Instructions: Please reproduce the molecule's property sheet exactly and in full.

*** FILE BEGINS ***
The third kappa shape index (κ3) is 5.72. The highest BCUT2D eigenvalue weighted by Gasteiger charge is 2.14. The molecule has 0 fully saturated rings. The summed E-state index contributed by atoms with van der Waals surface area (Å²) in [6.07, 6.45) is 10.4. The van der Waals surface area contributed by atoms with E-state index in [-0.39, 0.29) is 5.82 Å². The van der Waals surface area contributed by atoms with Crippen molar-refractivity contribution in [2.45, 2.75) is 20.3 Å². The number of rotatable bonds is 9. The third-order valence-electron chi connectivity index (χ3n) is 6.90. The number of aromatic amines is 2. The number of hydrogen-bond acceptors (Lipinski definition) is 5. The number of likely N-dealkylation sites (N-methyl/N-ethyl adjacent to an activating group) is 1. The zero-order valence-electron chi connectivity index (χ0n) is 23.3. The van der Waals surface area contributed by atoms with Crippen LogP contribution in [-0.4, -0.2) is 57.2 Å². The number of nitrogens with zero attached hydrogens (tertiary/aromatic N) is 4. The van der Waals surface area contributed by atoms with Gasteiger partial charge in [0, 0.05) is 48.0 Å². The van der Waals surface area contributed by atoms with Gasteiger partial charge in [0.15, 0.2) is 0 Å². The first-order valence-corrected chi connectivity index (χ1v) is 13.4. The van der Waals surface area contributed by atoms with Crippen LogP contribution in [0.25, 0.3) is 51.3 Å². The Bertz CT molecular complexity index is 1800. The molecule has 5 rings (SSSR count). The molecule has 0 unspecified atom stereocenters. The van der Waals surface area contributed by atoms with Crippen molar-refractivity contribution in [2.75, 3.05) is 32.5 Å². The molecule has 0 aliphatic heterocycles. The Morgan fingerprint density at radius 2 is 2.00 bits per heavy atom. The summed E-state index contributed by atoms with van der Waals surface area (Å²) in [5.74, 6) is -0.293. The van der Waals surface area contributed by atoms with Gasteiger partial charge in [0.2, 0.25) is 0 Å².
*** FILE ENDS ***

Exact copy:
The third kappa shape index (κ3) is 5.72. The highest BCUT2D eigenvalue weighted by Gasteiger charge is 2.14. The molecule has 0 fully saturated rings. The summed E-state index contributed by atoms with van der Waals surface area (Å²) in [6.07, 6.45) is 10.4. The van der Waals surface area contributed by atoms with E-state index in [-0.39, 0.29) is 5.82 Å². The van der Waals surface area contributed by atoms with Crippen molar-refractivity contribution in [2.45, 2.75) is 20.3 Å². The number of rotatable bonds is 9. The third-order valence-electron chi connectivity index (χ3n) is 6.90. The number of aromatic amines is 2. The number of hydrogen-bond acceptors (Lipinski definition) is 5. The number of likely N-dealkylation sites (N-methyl/N-ethyl adjacent to an activating group) is 1. The zero-order valence-electron chi connectivity index (χ0n) is 23.3. The van der Waals surface area contributed by atoms with Crippen LogP contribution in [-0.4, -0.2) is 57.2 Å². The number of nitrogens with zero attached hydrogens (tertiary/aromatic N) is 4. The van der Waals surface area contributed by atoms with Gasteiger partial charge in [0, 0.05) is 48.0 Å². The van der Waals surface area contributed by atoms with Gasteiger partial charge in [0.15, 0.2) is 0 Å². The first-order valence-corrected chi connectivity index (χ1v) is 13.4. The van der Waals surface area contributed by atoms with Crippen LogP contribution in [0.25, 0.3) is 51.3 Å². The Bertz CT molecular complexity index is 1800. The molecule has 5 rings (SSSR count). The molecule has 0 unspecified atom stereocenters. The van der Waals surface area contributed by atoms with Crippen molar-refractivity contribution in [2.75, 3.05) is 32.5 Å². The molecule has 0 aliphatic heterocycles. The Morgan fingerprint density at radius 2 is 2.00 bits per heavy atom. The summed E-state index contributed by atoms with van der Waals surface area (Å²) in [5.74, 6) is -0.293. The van der Waals surface area contributed by atoms with Gasteiger partial charge in [0.2, 0.25) is 0 Å².